After a couple of hours this morning going through the web, searching for a way to make native OS calls from ActionScript (in Adobe AIR), I’ve come to the conclusion that right now, the only way to do it is to wrap AIR in another application like Shu. Mike Chambers also has a proof of concept for another wrapper called CommandProxy. I’m not sure yet whether we’ll go in that direction or not, but this seems like a big strike against using AIR. The idea is that for this application, we’d need to completely control the desktop, eliminating things like Cmd-Tab (or Alt-Tab on Windows), Alt-Cmd-Esc (Ctrl-Alt-Delete on Windows), etc.
It’s always frustrating to dig around on the internet looking for a way to do something and in the end coming up short. What kills me about it is that there’s always that chance that the solution you’re looking for exists, but it’s difficult to find. I can’t imagine being a programmer before Google; I can see myself getting stuck for days on things. On the other hand, at a company like 8th Light, my best (and quickest) bet is usually just to ask around. But in this case, there are no confessed ActionScript gurus here. At any rate, whether the work I’ve done gets used or not, I’m impressed to realize that I don’t really have to spring for the $249-$699 Flex Builder application to play around with ActionScript and Flex.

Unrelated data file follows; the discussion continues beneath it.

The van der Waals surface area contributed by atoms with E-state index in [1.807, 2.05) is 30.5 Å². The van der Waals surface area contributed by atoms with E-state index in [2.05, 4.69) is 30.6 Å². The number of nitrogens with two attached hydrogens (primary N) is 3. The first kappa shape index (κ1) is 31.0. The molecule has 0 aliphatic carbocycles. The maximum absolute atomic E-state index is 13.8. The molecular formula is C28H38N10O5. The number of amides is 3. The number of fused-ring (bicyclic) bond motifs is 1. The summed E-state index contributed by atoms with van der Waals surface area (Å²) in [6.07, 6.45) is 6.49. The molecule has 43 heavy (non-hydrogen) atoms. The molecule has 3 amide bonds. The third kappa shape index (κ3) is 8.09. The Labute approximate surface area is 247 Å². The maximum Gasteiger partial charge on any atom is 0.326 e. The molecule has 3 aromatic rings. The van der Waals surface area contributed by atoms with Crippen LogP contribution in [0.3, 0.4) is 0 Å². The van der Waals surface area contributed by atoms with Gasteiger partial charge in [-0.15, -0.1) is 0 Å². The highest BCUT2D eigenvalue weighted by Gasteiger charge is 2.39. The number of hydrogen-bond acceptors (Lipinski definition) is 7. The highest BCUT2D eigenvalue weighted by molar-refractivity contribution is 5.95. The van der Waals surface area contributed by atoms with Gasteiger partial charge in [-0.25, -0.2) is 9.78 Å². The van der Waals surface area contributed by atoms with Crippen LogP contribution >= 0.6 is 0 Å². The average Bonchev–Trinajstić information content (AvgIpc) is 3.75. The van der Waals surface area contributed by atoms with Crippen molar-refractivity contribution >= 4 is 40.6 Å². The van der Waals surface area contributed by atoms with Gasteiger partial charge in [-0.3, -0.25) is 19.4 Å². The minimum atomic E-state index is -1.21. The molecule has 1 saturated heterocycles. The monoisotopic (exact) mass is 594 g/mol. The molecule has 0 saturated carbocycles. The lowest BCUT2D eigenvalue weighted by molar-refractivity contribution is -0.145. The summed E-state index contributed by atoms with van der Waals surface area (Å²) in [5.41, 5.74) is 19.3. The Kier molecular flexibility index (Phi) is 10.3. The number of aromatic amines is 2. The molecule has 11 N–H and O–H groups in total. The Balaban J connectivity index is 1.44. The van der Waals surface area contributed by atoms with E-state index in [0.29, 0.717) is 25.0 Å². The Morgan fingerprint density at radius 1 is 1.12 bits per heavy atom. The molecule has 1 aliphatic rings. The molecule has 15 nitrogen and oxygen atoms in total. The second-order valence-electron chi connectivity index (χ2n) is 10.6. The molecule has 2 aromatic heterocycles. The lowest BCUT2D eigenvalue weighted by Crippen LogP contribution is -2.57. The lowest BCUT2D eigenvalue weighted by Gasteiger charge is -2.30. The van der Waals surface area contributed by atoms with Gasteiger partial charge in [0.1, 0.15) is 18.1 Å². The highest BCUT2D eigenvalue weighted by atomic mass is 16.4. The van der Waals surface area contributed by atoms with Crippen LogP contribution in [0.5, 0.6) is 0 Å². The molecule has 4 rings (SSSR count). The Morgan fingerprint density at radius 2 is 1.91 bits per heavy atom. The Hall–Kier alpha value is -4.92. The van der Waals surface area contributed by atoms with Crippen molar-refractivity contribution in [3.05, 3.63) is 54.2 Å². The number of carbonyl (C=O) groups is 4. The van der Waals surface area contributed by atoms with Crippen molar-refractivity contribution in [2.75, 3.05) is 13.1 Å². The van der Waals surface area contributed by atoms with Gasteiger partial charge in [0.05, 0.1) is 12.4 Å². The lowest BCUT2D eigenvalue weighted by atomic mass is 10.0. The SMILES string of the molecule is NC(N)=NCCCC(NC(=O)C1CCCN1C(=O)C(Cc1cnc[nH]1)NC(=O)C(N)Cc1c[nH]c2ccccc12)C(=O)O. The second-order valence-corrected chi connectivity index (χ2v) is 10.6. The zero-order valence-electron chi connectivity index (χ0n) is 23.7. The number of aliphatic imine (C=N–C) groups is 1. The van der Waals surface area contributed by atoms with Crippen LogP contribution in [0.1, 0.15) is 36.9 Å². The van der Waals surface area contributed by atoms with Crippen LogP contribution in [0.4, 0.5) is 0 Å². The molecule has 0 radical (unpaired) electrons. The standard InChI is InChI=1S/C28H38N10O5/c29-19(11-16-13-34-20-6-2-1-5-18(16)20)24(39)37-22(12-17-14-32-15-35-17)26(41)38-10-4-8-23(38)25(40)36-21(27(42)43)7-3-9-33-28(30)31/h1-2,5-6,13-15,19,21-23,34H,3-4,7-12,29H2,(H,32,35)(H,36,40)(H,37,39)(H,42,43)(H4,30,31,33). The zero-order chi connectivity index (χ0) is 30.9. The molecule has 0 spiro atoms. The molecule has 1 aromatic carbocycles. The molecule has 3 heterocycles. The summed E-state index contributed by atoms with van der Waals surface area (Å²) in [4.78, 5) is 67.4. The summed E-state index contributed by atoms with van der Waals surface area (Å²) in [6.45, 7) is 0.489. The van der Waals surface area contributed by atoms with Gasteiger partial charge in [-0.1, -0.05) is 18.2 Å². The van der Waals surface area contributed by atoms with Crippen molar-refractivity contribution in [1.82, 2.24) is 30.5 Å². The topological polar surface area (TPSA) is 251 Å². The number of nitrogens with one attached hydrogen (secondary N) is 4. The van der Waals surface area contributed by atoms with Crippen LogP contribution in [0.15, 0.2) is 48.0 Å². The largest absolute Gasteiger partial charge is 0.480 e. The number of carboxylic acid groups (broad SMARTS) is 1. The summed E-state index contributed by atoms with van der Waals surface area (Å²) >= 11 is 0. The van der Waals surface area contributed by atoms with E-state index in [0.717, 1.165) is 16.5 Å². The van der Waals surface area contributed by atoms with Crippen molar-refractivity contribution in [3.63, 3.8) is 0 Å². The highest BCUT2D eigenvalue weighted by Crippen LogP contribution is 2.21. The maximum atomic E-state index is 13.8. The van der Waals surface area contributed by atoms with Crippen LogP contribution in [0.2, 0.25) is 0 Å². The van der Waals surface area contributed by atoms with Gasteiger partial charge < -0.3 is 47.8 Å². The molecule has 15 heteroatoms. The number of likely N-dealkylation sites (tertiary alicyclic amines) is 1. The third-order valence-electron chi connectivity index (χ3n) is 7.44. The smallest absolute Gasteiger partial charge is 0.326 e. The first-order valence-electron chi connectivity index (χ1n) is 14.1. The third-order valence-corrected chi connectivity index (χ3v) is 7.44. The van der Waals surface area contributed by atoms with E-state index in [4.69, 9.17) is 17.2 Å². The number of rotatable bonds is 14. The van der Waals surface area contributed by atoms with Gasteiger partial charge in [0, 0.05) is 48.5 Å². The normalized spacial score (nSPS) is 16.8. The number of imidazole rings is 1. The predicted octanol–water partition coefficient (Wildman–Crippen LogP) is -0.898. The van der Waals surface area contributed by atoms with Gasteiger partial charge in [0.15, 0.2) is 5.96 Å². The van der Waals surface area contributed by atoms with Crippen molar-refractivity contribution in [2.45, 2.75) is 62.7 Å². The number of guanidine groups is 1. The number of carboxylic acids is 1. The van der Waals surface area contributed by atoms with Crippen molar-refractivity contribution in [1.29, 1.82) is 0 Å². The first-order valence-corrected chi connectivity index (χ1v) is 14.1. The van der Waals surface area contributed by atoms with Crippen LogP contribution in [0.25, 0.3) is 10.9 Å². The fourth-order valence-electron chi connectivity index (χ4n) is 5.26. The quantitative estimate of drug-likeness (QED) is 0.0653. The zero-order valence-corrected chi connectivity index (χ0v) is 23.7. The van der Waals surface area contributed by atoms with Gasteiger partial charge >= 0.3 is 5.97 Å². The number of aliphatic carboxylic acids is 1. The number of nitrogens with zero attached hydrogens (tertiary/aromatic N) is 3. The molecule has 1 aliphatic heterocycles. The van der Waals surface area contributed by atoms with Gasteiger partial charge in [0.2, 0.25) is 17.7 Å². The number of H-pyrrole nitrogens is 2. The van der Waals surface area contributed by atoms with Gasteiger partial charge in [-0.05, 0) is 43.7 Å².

The rest of the day, Micah, Doug, and I worked through some story work (even looked briefly at some Objective-C code) and ran into some issues with bundling JRuby gem files in a jar. I’m inspired to try and recreate the problem here at home, so I’m looking forward to a fun evening of learning about
java -jar (and JRuby), with the off-chance that I’ll actually figure something out. It was really cool to see the way Micah and Doug reacted to the problems. Basically, after exhausting all of the permutations and possibilities we could think of, we took a step back, evaluating what we were trying to do at a higher level, and realized that while we need a solution for this problem eventually, we were OK for now and didn’t need to bash our heads against a wall. The solution will come, and tomorrow it will be easier than today.